One of the biggest complaints of people who don’t own electric vehicles is that it takes too long to recharge, at least compared to filling up a combustion car at the gas station.

Depending on what car we’re talking about, that could be more or less true, but as EV enthusiasts know, if you plan your route ahead of time, you should be fine, even on a long road trip. However, this way of doing things might soon be a thing of the past, as Chinese-based BYD and CATL are reportedly working on lithium iron phosphate (LFP) batteries that can–at least in theory–be completely recharged in just 10 minutes.

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Battery tech is advancing faster than ever

The past few years have brought immense advancements in battery tech that allow modern EVs to cover longer distances and recharge faster than their predecessors. But the industry isn't done yet, as China's BYD and CATL are trying to prove with their upcoming ultra-fast-charging batteries.

According to local Chinese media quoted by CarNewsChina, both companies will debut their ultra-fast-charging LFP batteries by the end of this year, potentially making long charging stops unnecessary. 

It all comes down to the 6C charging rate that both the BYD Blade 2.0 and the CATL Qilin 2.0 battery packs have in common. In simple terms, the “6” in “6C” means that the charging multiplier is six times higher than the battery capacity. So, if we have, for example, a 100-amp-hour battery, it can be charged with a 600-amp current. But you can probably already spot the issue that comes associated with such a high charging rate.

The infrastructure to support these charging speeds has to be updated. Otherwise, the owners of cars fitted with such high-tech batteries won’t be able to reap the benefits of their EVs and will instead be stuck with lower charging speeds. 

Furthermore, it’s a known fact that batteries can’t maintain the peak charging speed from empty to full, so expect to see some clever marketing framing around the new batteries, like a 10% to 80% time of 10 minutes, or something similar. For instance, the updated Zeekr 001, which has a 5C-capable battery, can be recharged from 10% to 80% in 11.5 minutes.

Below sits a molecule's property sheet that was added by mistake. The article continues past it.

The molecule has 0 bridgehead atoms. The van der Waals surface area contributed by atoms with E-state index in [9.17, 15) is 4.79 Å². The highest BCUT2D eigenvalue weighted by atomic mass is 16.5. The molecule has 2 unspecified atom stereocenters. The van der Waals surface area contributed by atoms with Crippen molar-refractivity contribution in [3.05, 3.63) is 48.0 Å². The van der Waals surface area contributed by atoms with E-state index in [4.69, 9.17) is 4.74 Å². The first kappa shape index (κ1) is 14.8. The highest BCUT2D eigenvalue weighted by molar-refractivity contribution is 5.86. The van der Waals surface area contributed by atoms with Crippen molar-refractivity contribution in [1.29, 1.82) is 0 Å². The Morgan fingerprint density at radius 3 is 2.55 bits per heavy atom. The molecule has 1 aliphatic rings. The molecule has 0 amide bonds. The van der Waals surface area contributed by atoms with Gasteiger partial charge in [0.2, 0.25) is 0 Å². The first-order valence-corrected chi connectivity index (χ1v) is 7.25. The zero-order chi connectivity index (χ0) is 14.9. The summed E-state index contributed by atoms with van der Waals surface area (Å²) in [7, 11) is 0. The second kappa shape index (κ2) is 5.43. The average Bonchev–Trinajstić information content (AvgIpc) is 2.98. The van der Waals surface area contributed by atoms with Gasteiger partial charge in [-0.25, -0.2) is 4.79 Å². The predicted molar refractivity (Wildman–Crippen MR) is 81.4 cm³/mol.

2024 Zeekr 001

The 2024 Zeekr 001 can recharge from 10% to 80% state of charge in under 12 minutes, thanks to its 5C-capable battery.

We don’t have specific details about the upcoming 6C batteries from BYD and CATL, but we know from Chinese media that DC fast chargers that are made for 4C-rated batteries–that’s four times the charging speed versus the capacity–can reach a maximum power of 480 kW and a maximum current of 615A. To achieve even faster charging, either the voltage or the amp rating (or both) would have to be higher, which isn’t impossible to achieve, but getting such a high-rated utility connection for thousands of DC fast chargers would take serious financial investment.

But we’re getting there, albeit slowly. In China, Huawei deployed its first 600 kW fast chargers at the beginning of the year, and Li Auto, the maker of the Mega minivan that is capable of gaining 310 miles of range in 10 minutes of charging, said it would install 5,000 5C-capable fast chargers by next year.

Meanwhile, Tesla’s Supercharger network–the biggest DC fast charging network in the United States–can provide up to 250 kW of power from its V3 stalls. That’s not bad by any stretch of the imagination, but there is a lot of room to grow, as other providers in the U.S. have proved. Electrify America has stalls that are capable of delivering up to 350 kW, while Gravity Charging’s hub in New York can provide up to 500 kW to each connected EV.

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